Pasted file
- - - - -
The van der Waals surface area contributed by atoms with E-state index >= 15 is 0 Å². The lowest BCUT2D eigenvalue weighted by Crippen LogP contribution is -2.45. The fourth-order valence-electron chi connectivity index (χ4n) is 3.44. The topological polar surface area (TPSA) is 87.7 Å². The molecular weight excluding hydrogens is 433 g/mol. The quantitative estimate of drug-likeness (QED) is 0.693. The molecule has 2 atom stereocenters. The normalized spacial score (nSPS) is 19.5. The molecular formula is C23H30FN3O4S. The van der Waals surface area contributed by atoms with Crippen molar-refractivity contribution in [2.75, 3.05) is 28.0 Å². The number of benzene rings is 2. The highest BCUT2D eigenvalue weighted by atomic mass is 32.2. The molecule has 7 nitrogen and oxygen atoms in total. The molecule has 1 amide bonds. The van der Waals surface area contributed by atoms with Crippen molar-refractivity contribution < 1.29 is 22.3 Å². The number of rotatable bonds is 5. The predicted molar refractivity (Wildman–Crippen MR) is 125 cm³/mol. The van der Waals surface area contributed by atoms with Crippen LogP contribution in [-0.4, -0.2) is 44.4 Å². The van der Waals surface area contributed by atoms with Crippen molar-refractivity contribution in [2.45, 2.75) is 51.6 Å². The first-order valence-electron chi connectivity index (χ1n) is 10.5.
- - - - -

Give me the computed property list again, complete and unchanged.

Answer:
The van der Waals surface area contributed by atoms with E-state index >= 15 is 0 Å². The lowest BCUT2D eigenvalue weighted by Crippen LogP contribution is -2.45. The fourth-order valence-electron chi connectivity index (χ4n) is 3.44. The topological polar surface area (TPSA) is 87.7 Å². The molecular weight excluding hydrogens is 433 g/mol. The quantitative estimate of drug-likeness (QED) is 0.693. The molecule has 2 atom stereocenters. The normalized spacial score (nSPS) is 19.5. The molecular formula is C23H30FN3O4S. The van der Waals surface area contributed by atoms with Crippen molar-refractivity contribution in [2.75, 3.05) is 28.0 Å². The number of benzene rings is 2. The highest BCUT2D eigenvalue weighted by atomic mass is 32.2. The molecule has 7 nitrogen and oxygen atoms in total. The molecule has 1 amide bonds. The van der Waals surface area contributed by atoms with Crippen molar-refractivity contribution < 1.29 is 22.3 Å². The number of rotatable bonds is 5. The predicted molar refractivity (Wildman–Crippen MR) is 125 cm³/mol. The van der Waals surface area contributed by atoms with Crippen LogP contribution in [-0.4, -0.2) is 44.4 Å². The van der Waals surface area contributed by atoms with Crippen molar-refractivity contribution in [2.45, 2.75) is 51.6 Å². The first-order valence-electron chi connectivity index (χ1n) is 10.5.